Take the 2-minute tour ×
Stack Overflow is a question and answer site for professional and enthusiast programmers. It's 100% free, no registration required.

i have a link between a host and a switch

the link has a bandwidth & a Latency , how to calculate the time of 2 packets (with size 1KB) to be transfered from (Host A) to (Switch 1)

here's the diagram (i am talking about the first link)

Latency & Bandwidth

note : i just want to calculate it manually for these values , i want to know the principles/LAWS of calculating these problems

share|improve this question
any technology stack or languages you have in mind? –  Shawn Mclean Dec 30 '11 at 18:33
i just want to calculate it manually for these values , i want to know the principles/LAWS of calculating these problems –  MhdSyrwan Dec 30 '11 at 18:44

2 Answers 2

up vote 8 down vote accepted
Propagation time = (Frame Serialization Time) 
                  + (Link Media Delay) 
                  + (Queueing Delay) 
                  + (Node Processing Delay - if known)


  • Frame Serialization Time = S/R
  • Link Media Delay = D/p
  • Queueing Delay = Q / R
  • Node processing delay is normally specified or measured

Variable decoder:

  • R: link data rate (bits/second)
  • S: Packet size (bits)
  • D: Link distance (meters)
  • P Processing Delay (seconds)
  • p: medium propagation speed (meters/second)
    • speed in copper is 210*10**6
    • speed in fiber is 300*10**6
  • Q: Queue depth (bits); note: if the link is not congested, there is no Queue depth

Applying to your question:

I will only calculate information for the link between Host A and Switch 1:

Frame Serialization Time =  Packet_size_bits / Link_data_rate_bps
                         = 2*1024*8 / (2*10**6)
                         = 0.00819 [seconds]
Link Media Delay         = 0.04 seconds [from diagram: 40ms]
Queueing Delay           = 0.0 [assume no congestion]
Node Processing Delay    = 0.0 [Host A had nothing specified for delay]
               Total     = 0.00819 + 0.04 + 0.0 + 0.0
                         = 0.04819 seconds
                         = 48.2 milliseconds for two 1KB packets to go from 
                                             Host A to Switch 1
share|improve this answer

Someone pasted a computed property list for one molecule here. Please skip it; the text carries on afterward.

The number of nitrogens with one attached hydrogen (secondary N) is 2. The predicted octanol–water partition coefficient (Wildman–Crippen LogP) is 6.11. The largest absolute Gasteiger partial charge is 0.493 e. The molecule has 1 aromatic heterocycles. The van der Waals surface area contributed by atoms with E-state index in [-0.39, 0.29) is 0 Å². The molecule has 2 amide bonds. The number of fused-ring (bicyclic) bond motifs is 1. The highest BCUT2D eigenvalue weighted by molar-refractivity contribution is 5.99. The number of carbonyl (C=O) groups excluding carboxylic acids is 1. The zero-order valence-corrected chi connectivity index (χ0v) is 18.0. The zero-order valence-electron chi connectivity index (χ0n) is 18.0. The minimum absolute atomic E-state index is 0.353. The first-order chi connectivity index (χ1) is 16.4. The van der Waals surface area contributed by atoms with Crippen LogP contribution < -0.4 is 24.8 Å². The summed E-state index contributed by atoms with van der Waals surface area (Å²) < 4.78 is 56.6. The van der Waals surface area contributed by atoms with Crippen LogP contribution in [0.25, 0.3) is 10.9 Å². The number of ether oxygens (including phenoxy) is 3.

but i don't have these parameters –  MhdSyrwan Dec 30 '11 at 18:59
@MhdSyrwan, which parameters don't you have? Queueing delay? Processing delay is in the same category as processing delay. If you don't have a parameter, make the value in the equation zero –  Mike Pennington Dec 30 '11 at 19:01
where could i put the given latency ? is it the link media delay ? –  MhdSyrwan Dec 30 '11 at 19:25
yes, latency and link media delay are the same thing. –  Mike Pennington Dec 30 '11 at 19:30

Quite roughly, the formula is:
In your example:
LATENCY = 40ms = 0.04
SIZE = 1000*2
THGOUGHPUT = 2Mbps = 250,000 Bytes/second

Bottom line:
0.04 + 2000 / 250000 = 0.048 = 48ms
Notice that I converted all units to bytes and seconds, so calculations are meaningful.
This is more accurate for large packets. For small packets, real numbers are larger.

share|improve this answer
so you used the bandwidth as a throughput ? –  MhdSyrwan Dec 30 '11 at 20:12
@MhdSyrwan, use this answer at your own risk. It does not account for frame serialization time. –  Mike Pennington Dec 30 '11 at 20:16
but i don't have the link data rate ,how to calculate it ? –  MhdSyrwan Dec 30 '11 at 22:22
My answer is indeed quite simplistic, and doesn't take all factors in account. It should be reasonably accurate for large frames, but would be too optimistic for small ones. –  ugoren Dec 31 '11 at 10:17
@MikePennington, I know bytes!=bits. That's why 2Mbps=250,000 Bytes/second. You have to bring everything to common units before you calculate, so I chose to use bytes and seconds. –  ugoren Dec 31 '11 at 17:26

Your Answer


By posting your answer, you agree to the privacy policy and terms of service.

Not the answer you're looking for? Browse other questions tagged or ask your own question.